I haven’t had much to say here over the past two months on the garden front, as I’ve been doing more waiting than working.
Waiting first for the weather to warm enough to start seedlings and direct planting (garlic and potatoes are down, various seedlings now started in the glasshouse but a ways off being ready for their next phase). Then we decided to knock down the old brick shed at the bottom of the garden, a sixty-year-old structure that was becoming increasingly death-trap like. (Upon knocking it down we realised that the bottom bricks –some extra heavy precursor to the breeze block – had turned almost to soil). Then the rain started again, turning a three/four day exercise into a three week one (which is still ongoing at time of writing).
Sifting through the wet detritus has been a thankless, backbreaking job – as we try to fashion the heavy blocks of the shed into a ‘brickery’ in the style of our coal shed brickery towards the front of the garden – which we hope will be a bee paradise filled with lavenders and hyssops and rosemary and all sorts of lovely bushy flowering plants.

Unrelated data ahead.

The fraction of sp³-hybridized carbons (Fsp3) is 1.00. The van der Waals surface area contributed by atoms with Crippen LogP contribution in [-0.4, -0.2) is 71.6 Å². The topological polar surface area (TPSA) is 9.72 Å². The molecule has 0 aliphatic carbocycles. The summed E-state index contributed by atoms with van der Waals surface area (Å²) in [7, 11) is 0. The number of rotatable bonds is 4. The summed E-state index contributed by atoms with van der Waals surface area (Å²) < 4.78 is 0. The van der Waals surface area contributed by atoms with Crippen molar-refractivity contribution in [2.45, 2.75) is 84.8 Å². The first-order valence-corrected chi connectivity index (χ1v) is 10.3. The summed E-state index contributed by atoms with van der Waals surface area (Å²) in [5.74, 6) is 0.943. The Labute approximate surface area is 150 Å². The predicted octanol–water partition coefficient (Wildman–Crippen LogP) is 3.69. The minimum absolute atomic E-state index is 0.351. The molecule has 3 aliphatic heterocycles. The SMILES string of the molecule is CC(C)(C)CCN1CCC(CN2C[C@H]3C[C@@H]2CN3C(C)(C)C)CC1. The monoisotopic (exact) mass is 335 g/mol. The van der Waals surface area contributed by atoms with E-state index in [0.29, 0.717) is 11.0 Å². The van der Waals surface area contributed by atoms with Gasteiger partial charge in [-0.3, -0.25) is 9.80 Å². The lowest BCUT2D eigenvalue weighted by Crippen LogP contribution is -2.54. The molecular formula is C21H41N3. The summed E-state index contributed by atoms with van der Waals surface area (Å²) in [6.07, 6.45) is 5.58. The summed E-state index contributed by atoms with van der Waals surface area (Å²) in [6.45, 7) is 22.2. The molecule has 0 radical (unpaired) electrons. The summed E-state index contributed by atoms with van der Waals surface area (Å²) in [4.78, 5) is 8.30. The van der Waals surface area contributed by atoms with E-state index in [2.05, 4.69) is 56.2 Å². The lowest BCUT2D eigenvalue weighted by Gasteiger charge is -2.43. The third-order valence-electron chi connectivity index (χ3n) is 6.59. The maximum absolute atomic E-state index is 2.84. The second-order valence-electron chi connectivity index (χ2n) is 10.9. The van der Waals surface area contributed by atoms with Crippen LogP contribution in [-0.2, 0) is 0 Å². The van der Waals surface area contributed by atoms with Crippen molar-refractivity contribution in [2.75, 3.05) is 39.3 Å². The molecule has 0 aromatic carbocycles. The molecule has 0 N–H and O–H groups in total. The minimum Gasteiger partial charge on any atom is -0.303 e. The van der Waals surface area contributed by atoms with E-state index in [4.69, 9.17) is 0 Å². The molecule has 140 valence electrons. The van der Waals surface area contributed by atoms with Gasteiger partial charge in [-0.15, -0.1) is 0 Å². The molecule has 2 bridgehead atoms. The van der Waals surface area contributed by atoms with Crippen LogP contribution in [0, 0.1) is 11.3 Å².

This time last year, we had transformed our garden from the plant and muck heap jungle we found on moving in, to an ivy-free orderly growing space with raised beds, a little glass house and new bamboo screening to take the edge off the hodgepodge fencing behind. We were delighted with ourselves. And then, after the unnervingly hot summer, storm after storm battered the place, ripping away the screening, soaking the soil built up around the shed and making it ever more precarious.
Hopefully in a month or so, a [brief] harmony will be restored and we can focus on the lovely business of watching new things grow. But who knows what the weather will bring. My money’s on ever more extremes.